SOX controls can help an organization recover from data breaches and security breaches by encouraging a healthy and effective internal control environment. To this end, automation of controls has become increasingly important, especially in the arena of information technology, as automated controls reduce the amount of manual, human effort needed to mitigate risks, and also address the potential for user error when executing controls.
Even though SOX is not explicitly framed to encourage cybersecurity best practices, stakeholders should keep security in mind as cyber threats can now cost companies and organizations massively in dollars and reputation.
Key SOX Controls
Within the SOX controls, we designate the primary controls for mitigating risk as key controls. Considerable reliance is put on the key controls, so these should be monitored and tested more frequently. Organizations may also want to set up compensating controls to support key controls should they ever fail to operate. Compensating controls can provide additional assurance that financial information is being accurately reported. Since controls identified as “key” can have a massive impact on internal controls related to financial reporting, SOX teams should stay on top of these processes and understand their ins and outs.
SOX Controls Testing
SOX control testing is a function performed by either management or internal audit or both, as well as by external auditors from a public accounting firm. SOX control testing is performed to find out if the controls are working as intended or if there are any gaps in the internal control process.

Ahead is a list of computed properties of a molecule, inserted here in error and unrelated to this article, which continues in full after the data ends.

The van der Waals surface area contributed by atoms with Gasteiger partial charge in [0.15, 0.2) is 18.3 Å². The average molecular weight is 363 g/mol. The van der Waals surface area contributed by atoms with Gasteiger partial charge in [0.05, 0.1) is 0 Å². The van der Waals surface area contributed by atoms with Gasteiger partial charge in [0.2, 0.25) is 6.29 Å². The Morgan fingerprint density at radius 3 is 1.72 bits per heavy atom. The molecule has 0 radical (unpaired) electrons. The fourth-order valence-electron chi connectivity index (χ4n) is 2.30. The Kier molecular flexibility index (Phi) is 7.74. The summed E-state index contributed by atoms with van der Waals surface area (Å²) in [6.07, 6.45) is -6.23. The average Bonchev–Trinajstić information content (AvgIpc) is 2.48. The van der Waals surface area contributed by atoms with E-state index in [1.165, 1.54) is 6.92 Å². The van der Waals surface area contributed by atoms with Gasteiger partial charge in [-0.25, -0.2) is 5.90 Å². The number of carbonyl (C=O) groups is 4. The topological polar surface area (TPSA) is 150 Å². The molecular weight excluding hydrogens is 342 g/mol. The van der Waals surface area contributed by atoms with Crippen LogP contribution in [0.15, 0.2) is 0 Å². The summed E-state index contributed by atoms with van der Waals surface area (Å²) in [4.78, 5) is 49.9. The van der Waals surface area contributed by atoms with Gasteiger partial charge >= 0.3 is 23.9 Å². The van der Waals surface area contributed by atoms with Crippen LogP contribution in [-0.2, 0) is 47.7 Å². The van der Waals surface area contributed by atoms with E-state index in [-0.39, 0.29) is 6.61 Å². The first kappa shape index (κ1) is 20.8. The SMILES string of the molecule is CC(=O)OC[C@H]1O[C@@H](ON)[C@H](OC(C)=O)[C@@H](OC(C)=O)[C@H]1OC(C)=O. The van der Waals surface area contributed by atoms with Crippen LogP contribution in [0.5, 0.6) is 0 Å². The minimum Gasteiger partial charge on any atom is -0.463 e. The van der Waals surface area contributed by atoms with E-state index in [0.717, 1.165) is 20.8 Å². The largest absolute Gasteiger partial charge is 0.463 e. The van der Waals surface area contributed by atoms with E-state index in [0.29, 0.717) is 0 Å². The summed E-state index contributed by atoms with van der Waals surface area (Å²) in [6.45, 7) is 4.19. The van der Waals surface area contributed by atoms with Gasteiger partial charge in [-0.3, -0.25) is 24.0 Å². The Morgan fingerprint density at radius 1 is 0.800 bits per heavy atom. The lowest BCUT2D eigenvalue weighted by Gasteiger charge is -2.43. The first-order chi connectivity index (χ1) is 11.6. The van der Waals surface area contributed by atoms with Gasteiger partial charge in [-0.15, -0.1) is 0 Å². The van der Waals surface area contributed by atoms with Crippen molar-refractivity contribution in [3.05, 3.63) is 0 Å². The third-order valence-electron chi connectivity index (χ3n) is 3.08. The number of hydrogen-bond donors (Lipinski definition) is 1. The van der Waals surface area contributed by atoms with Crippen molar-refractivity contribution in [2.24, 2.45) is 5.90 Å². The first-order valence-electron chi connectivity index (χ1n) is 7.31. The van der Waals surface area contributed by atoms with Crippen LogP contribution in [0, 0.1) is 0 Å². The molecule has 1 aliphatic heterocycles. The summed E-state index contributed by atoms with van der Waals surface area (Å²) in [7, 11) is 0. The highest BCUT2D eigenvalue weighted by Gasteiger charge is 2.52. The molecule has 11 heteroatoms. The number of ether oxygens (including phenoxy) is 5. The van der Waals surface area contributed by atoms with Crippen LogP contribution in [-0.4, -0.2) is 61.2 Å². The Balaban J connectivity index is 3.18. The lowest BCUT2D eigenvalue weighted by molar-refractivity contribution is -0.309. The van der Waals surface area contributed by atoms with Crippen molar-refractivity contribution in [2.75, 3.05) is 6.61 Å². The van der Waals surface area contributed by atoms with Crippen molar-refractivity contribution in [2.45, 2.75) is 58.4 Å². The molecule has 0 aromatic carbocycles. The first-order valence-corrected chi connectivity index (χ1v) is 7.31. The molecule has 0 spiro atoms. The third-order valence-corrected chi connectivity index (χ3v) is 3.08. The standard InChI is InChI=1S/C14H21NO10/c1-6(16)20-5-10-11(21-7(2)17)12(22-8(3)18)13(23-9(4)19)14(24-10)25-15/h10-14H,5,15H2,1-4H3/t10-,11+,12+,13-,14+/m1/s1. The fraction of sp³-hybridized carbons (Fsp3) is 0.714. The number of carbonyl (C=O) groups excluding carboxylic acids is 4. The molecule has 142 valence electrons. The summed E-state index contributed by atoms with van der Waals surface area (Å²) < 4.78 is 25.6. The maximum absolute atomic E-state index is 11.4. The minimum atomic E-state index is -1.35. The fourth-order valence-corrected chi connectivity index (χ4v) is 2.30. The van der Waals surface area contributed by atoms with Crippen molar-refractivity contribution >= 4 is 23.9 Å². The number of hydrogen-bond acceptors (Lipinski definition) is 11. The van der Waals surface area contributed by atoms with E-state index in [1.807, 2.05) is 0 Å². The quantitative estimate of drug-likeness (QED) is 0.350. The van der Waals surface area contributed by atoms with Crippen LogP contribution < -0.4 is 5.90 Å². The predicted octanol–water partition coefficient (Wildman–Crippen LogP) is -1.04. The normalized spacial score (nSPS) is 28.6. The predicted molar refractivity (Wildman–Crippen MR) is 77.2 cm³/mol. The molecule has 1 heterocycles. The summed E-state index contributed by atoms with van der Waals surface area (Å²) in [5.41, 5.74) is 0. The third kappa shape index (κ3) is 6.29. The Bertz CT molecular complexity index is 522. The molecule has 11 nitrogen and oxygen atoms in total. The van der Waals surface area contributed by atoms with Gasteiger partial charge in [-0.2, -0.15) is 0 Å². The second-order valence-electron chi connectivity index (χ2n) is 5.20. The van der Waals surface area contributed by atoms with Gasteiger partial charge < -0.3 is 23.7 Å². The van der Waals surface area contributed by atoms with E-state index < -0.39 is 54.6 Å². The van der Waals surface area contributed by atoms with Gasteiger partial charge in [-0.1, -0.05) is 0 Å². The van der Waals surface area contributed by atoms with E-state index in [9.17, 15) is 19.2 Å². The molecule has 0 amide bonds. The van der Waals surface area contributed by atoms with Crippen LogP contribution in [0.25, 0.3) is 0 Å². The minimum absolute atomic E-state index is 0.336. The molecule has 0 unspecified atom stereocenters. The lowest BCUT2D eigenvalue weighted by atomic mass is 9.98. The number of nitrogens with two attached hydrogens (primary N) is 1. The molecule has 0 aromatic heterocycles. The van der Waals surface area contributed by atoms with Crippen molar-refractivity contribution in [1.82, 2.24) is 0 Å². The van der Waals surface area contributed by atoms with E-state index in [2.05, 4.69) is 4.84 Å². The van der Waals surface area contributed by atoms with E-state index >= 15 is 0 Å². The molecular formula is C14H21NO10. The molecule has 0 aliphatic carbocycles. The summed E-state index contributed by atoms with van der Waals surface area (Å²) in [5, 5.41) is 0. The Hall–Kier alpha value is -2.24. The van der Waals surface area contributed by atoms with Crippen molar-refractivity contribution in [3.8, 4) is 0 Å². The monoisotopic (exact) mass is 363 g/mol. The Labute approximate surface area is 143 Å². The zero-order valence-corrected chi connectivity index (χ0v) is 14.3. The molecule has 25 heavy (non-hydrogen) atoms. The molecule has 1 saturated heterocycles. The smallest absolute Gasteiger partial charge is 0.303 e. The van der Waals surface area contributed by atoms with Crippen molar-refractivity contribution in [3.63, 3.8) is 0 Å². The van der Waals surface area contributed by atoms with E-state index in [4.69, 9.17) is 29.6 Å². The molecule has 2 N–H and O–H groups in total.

External auditors will perform tests of controls to vet management’s assertions and validate that controls are operating as designed and intended. An organization’s internal audit teams and their external auditors can test SOX controls by first understanding the control and what risks the control is designed to mitigate, then designing a test around the control’s key attributes or gates, and finally obtaining the evidence and reasonable assurance they need to determine if the control is working as intended, or if there are any findings.
SOX reporting is usually done both internally and externally. Internal SOX reporting includes SOX testing status updates created by management with any issues they have found and remediation plans to address any gaps. External SOX reporting is the output from the external auditor’s independent testing. Their reporting culminates in the opinion they express in the financial statements about management’s internal controls over financial reporting.